Basketball NCAA Top Stories

Predicting College Basketball Games (Part 2)

This article is the second of a two part series on predicting college basketball games. In Part 1 of the series I looked primarily into whether or not a team’s Free Throw Attempt +/- (FTA +/-) was a good indicator of a team’s success.

In this article we will add other in-game statistics in an attempt to provide even more accurate game predictions.

As in part 1, I’m using individual game data from the 2019-2020 season for all division one teams.

To start, I thought it would be interesting to look at a team’s turnover +/- (TOV +/-) to see if that makes our prediction model more accurate. A team’s TOV +/- is the opponent’s number of turnovers – school’s number of turnovers. For example: say a team has 10 turnovers, but their opponent has 8, then the team’s TOV +/- would be -2.

A histogram of TOV +/- gives a good picture on if it would be useful at predicting wins. The below graphic shows the number of games won and lost last season based on the unique TOV +/- values. Average lines for both wins and losses have been added.

The average TOV +/- for games won was +5.2 while the average for games lost was -0.9. What’s interesting about this is for the games won, the margin is large, but for games lost it is essentially only a difference of 1. This suggests that while the TOV +/- could be important, it may not make a large difference unless it is around +5.

It’s certainly worth pointing out too the large amount of overlap between the wins and losses. Plenty of teams won and loss while having a TOV +/- from about -6 to +10. So similar to FTA +/- in part 1, there is not clear cut line where TOV +/- secures a win.

One of the major issues of using TOV +/-, FTA +/-, and field goal precent in predicting games is it doesn’t exclusively take the the other team’s performance into consideration: opponent field goal percent does. This should be a good predictor to add to the model.

The below graphic separates games by wins and losses based on their opponent’s field goal percent. The size of the circle means more games also had that same field goal percent. For example, last season 155 games were lost with an opponent field goal percent of 50%.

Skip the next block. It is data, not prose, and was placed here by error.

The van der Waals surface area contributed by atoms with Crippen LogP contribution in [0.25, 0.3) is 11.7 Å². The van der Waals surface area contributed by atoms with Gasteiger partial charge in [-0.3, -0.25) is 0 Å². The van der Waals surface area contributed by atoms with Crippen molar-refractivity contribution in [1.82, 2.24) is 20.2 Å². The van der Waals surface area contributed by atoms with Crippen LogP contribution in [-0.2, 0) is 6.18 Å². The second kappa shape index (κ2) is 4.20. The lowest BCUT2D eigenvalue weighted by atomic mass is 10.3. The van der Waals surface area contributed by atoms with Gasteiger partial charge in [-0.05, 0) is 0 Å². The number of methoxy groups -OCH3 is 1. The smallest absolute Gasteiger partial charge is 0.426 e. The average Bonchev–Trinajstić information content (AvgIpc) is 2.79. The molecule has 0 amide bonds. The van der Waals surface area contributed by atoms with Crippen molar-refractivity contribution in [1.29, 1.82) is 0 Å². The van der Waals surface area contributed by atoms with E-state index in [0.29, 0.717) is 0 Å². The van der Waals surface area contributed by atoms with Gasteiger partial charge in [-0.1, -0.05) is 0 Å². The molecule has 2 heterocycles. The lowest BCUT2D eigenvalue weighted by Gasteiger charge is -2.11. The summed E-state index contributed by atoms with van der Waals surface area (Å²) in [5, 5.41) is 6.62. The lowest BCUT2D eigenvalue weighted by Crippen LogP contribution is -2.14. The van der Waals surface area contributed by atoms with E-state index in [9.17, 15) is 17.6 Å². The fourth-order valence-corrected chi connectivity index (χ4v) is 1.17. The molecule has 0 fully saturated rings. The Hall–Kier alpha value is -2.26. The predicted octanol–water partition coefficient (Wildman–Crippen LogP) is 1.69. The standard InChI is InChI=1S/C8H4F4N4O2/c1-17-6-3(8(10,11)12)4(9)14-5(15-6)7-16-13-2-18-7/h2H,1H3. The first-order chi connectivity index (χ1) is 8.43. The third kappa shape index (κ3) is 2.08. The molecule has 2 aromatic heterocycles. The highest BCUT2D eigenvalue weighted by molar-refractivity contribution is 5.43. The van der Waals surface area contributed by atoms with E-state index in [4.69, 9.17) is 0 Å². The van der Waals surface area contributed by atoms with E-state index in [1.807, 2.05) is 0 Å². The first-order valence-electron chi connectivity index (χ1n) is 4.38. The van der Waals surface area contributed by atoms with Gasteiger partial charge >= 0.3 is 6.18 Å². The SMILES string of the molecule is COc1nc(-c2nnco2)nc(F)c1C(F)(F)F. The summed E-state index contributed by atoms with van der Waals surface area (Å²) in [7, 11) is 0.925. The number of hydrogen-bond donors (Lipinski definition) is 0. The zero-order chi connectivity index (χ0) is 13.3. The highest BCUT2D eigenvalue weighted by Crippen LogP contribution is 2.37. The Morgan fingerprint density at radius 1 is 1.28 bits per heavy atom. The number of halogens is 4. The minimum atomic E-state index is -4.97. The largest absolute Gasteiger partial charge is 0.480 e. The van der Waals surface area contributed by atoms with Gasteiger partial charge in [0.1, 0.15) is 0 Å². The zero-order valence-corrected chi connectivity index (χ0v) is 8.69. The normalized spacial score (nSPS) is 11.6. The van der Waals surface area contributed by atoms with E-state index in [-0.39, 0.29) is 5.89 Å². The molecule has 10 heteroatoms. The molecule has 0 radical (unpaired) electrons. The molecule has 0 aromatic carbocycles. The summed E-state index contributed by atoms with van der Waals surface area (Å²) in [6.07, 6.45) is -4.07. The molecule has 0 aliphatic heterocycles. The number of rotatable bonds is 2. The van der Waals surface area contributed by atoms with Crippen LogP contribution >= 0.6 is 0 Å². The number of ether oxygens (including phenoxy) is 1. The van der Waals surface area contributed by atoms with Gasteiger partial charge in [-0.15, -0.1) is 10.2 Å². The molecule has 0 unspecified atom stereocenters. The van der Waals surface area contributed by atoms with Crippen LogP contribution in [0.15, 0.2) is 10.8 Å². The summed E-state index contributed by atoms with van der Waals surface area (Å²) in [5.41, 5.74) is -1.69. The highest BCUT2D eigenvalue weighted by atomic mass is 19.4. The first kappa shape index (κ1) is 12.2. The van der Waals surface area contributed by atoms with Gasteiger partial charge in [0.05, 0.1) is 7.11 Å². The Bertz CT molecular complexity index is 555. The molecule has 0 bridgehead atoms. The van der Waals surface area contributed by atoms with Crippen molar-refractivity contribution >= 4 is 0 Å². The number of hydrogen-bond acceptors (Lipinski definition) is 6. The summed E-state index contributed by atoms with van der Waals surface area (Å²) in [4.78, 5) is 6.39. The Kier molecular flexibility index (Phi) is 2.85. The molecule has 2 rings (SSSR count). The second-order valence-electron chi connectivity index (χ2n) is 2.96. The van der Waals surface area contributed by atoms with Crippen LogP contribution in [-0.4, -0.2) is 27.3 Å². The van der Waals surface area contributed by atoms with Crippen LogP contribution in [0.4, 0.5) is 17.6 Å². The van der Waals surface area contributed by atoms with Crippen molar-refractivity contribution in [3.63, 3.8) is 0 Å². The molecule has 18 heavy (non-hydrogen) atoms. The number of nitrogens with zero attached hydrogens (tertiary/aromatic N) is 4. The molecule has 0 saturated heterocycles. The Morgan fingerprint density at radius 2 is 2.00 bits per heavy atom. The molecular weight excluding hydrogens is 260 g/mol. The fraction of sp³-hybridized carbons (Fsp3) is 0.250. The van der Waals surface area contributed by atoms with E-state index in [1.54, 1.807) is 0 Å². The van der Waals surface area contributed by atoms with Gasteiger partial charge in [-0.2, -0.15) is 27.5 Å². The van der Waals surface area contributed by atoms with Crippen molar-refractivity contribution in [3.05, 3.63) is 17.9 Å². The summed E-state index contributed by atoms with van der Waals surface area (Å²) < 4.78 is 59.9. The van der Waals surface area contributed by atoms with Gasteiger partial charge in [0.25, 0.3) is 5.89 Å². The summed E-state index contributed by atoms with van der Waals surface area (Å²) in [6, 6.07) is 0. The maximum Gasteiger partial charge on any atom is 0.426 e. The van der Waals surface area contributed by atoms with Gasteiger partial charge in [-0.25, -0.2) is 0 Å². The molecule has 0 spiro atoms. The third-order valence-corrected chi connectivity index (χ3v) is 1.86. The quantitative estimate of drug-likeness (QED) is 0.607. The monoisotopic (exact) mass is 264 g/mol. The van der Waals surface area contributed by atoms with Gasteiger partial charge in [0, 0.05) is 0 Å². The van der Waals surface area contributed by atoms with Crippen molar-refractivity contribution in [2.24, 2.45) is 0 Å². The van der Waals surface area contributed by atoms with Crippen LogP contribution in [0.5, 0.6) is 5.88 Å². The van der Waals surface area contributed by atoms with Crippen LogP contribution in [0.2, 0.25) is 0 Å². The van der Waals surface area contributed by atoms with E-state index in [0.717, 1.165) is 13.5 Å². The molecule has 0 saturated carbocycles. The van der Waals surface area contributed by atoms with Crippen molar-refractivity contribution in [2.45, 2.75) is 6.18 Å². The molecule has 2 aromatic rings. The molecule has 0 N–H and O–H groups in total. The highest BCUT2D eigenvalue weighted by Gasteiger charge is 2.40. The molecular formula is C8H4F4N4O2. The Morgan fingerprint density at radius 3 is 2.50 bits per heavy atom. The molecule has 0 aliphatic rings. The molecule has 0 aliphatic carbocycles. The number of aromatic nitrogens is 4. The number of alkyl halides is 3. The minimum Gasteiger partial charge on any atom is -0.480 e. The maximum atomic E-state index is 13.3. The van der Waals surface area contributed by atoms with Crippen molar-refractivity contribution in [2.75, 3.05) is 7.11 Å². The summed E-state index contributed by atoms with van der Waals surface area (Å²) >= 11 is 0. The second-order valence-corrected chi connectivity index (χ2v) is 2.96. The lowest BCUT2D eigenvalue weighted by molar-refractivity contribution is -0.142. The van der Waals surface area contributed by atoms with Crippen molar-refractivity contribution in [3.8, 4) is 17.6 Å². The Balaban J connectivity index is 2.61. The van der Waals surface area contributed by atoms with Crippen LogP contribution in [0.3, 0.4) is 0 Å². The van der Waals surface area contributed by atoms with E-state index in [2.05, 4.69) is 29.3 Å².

The above graphic shows what one would expect – teams generally win when their opponent has a lower field goal percent. On average, the opponent’s field goal percent for winning teams was 38.26% while for teams that lost it was much higher at 48.10%.

When we visualize wins and losses by TOV +/- and opponent field goal percent we get the below graphic. The size of the dot represents the number of games with that particular combination of TOV +/- and opponent field goal percent. The color of the circles represent if the game was won or lost.

There are the two clear groupings of wins and losses. As expected, teams with a larger TOV +/- and lower opponent field goal percent generally win the game (shown in the lower right side of the plot) while teams with a smaller TOV +/- and higher opponent field goal percent generally lose the game (shown in the upper left side of the plot).

The problem we still see though is the large amount of overlap between wins and loses. For example if a team had a TOV +/- of 0 and an opponent field goal percent of 40%, that could be classified as either a win or loss.

Visualizing school field goal percent with opponent field goal percent gives us a similar picture – still a lot of overlap between wins and losses.

But what does the model make of all this? If we were to use FTA +/-, school field goal percent, TOV +/-, and opponent field goal percent all to predict wins and losses, how accurate would we be?

Using these variables the model would be accurate 89% of the time, which is much higher than the models in part 1 which were accurate 66% and 79% of the time.

Lets look at the same examples we used in part 1, but adding in the TOV +/- and opponent field goal numbers for those games.

Game 1:
FTA +/- of +14
Field Goal Percent of 57.6%
TOV +/- of 2
Opponent Field Goal Percent of 43.5%
The model would predict this game to be won 99.83% of the time.

Game 2:
FTA +/- of -15
Field Goal Percent of 28.4%
TOV +/- of -4
Opponent Field Goal Percent of 46.2%
The model would predict this game to be won 0.008% of the time

Game 3:
FTA +/- of +2
Field Goal Percent of 46.8%
TOV +/- of -2
Opponent Field Goal Percent of 47.9%
The model would predict this game to be won 34.76% of the time

We see from above that games 1 and 2 are clearly going to be won or lost by the teams, this is similar to both the other models in part 1. However game 3 is a different story. If you recall the two models before classified game 3 as a win, even though this game was lost by the team in real life. The third model, which includes all the variables, is the only one to correctly classify this as a loss.

This is important because it shows how much more accurate the model can become at predicting games when you include more variables in it which significantly impact the outcome of the basketball game.

I really enjoyed looking into this the past few weeks and plan on doing this in the future with other sports.

Do you like these multiple part series and topics, or have suggestions on future posts? Let me know! Leave a comment or email me though the contact page.


1 comment on “Predicting College Basketball Games (Part 2)

  1. Pingback: Predicting NHL Hockey Games – The Commute Sports

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